In her victory speech the Lib Dem said: “The people of Richmond Park and North Kingston have sent a shockwave through this Conservative Brexit government, and our message is clear: we do not want a hard Brexit. We do not want to be pulled out of the single market, and we will not let intolerance, division and fear win.”

In a brief acknowledgement of the result, a clearly downcast Mr Goldsmith said: “This by-election that we have just had was not a political calculation, it was a promise that I made and it was a promise that I kept.”

Labour’s Christian Wolmar lost his deposit as he trailed a distant third with 1,515 votes, after the Greens backed the Lib Dem candidate, while Ukip stood aside to give Mr Goldsmith a clear run, and the Tories did not field a standard bearer.

A Conservative Party spokesman said the result would make no difference to Brexit plans, stating: “This result doesn’t change anything. The Government remains committed to leaving the European Union and triggering Article 50 by the end of March next year.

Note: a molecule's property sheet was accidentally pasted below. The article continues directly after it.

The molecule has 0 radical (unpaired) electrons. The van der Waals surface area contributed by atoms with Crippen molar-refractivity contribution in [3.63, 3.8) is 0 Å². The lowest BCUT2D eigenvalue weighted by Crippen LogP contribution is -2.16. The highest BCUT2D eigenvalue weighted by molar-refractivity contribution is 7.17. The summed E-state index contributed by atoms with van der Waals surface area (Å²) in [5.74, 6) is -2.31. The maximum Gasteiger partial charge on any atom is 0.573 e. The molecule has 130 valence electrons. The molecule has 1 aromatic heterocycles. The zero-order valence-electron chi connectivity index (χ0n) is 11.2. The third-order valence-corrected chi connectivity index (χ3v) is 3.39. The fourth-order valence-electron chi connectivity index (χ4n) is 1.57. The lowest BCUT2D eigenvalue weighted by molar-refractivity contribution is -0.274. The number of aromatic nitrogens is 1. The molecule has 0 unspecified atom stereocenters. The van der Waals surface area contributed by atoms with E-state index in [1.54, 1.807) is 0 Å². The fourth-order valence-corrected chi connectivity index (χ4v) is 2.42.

“In addition, we will continue to take decisive action in the national interest to secure the UK’s place the world - supporting a third runway at Heathrow to secure jobs and business opportunities for the next decade and beyond.

“Commiserations to Zac Goldsmith on his defeat. We are sorry that he is no longer in the House of Commons.”

Lib Dem leader Tim Farron said: “The message is clear: The Liberal Democrats are back and we are carrying the torch for all of those who want a real opposition to this Conservative Brexit government.

“This was a remarkable, come-from-nowhere upset that will terrify the Conservatives. A year and a half ago, their man won by nearly 40% and had a majority of more than 20,000. In one fell swoop we have wiped that out completely.

“If this was a general election, this swing would mean the Conservatives would lose dozens of seats to the Liberal Democrats - and their majority with it.

Ms Olney said victory seemed a possibility only in the final stages of the campaign, saying: “We didn’t expect until very late on to actually win.”

Pressed on the first things she will begin working on as an MP, she said: “Brexit and Heathrow were the two key things we fought this campaign on, so those are the two priorities when I get into Parliament.”